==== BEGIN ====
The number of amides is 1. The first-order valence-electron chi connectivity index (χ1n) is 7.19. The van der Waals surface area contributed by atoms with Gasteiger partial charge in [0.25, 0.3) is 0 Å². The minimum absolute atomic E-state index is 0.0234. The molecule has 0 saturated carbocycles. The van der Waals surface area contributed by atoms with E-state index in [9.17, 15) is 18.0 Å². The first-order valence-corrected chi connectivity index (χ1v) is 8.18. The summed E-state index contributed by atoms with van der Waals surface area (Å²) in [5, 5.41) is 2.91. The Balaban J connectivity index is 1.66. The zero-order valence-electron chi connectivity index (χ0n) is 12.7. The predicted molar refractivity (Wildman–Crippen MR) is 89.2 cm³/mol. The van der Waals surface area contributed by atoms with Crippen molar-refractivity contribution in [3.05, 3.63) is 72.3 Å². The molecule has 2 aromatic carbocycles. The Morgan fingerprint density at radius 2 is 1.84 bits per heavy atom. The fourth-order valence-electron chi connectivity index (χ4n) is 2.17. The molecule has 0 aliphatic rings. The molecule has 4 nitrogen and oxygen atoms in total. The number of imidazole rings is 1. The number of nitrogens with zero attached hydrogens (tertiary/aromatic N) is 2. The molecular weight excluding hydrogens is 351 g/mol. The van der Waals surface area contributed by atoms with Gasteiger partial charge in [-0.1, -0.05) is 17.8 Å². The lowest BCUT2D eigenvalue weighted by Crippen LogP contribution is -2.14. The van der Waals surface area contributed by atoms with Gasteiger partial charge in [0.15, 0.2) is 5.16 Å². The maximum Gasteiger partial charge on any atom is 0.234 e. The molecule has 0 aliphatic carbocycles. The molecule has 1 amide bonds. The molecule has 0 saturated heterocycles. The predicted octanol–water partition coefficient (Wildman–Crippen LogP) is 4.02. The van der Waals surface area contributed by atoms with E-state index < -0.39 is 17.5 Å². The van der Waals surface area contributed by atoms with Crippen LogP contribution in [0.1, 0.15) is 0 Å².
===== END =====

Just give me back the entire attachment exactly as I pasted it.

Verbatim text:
The number of amides is 1. The first-order valence-electron chi connectivity index (χ1n) is 7.19. The van der Waals surface area contributed by atoms with Gasteiger partial charge in [0.25, 0.3) is 0 Å². The minimum absolute atomic E-state index is 0.0234. The molecule has 0 saturated carbocycles. The van der Waals surface area contributed by atoms with E-state index in [9.17, 15) is 18.0 Å². The first-order valence-corrected chi connectivity index (χ1v) is 8.18. The summed E-state index contributed by atoms with van der Waals surface area (Å²) in [5, 5.41) is 2.91. The Balaban J connectivity index is 1.66. The zero-order valence-electron chi connectivity index (χ0n) is 12.7. The predicted molar refractivity (Wildman–Crippen MR) is 89.2 cm³/mol. The van der Waals surface area contributed by atoms with Crippen molar-refractivity contribution in [3.05, 3.63) is 72.3 Å². The molecule has 2 aromatic carbocycles. The Morgan fingerprint density at radius 2 is 1.84 bits per heavy atom. The fourth-order valence-electron chi connectivity index (χ4n) is 2.17. The molecule has 0 aliphatic rings. The molecule has 4 nitrogen and oxygen atoms in total. The number of imidazole rings is 1. The number of nitrogens with zero attached hydrogens (tertiary/aromatic N) is 2. The molecular weight excluding hydrogens is 351 g/mol. The van der Waals surface area contributed by atoms with Gasteiger partial charge in [-0.1, -0.05) is 17.8 Å². The lowest BCUT2D eigenvalue weighted by Crippen LogP contribution is -2.14. The van der Waals surface area contributed by atoms with Gasteiger partial charge in [0.15, 0.2) is 5.16 Å². The maximum Gasteiger partial charge on any atom is 0.234 e. The molecule has 0 aliphatic carbocycles. The molecule has 1 amide bonds. The molecule has 0 saturated heterocycles. The predicted octanol–water partition coefficient (Wildman–Crippen LogP) is 4.02. The van der Waals surface area contributed by atoms with E-state index < -0.39 is 17.5 Å². The van der Waals surface area contributed by atoms with Crippen LogP contribution in [0.1, 0.15) is 0 Å².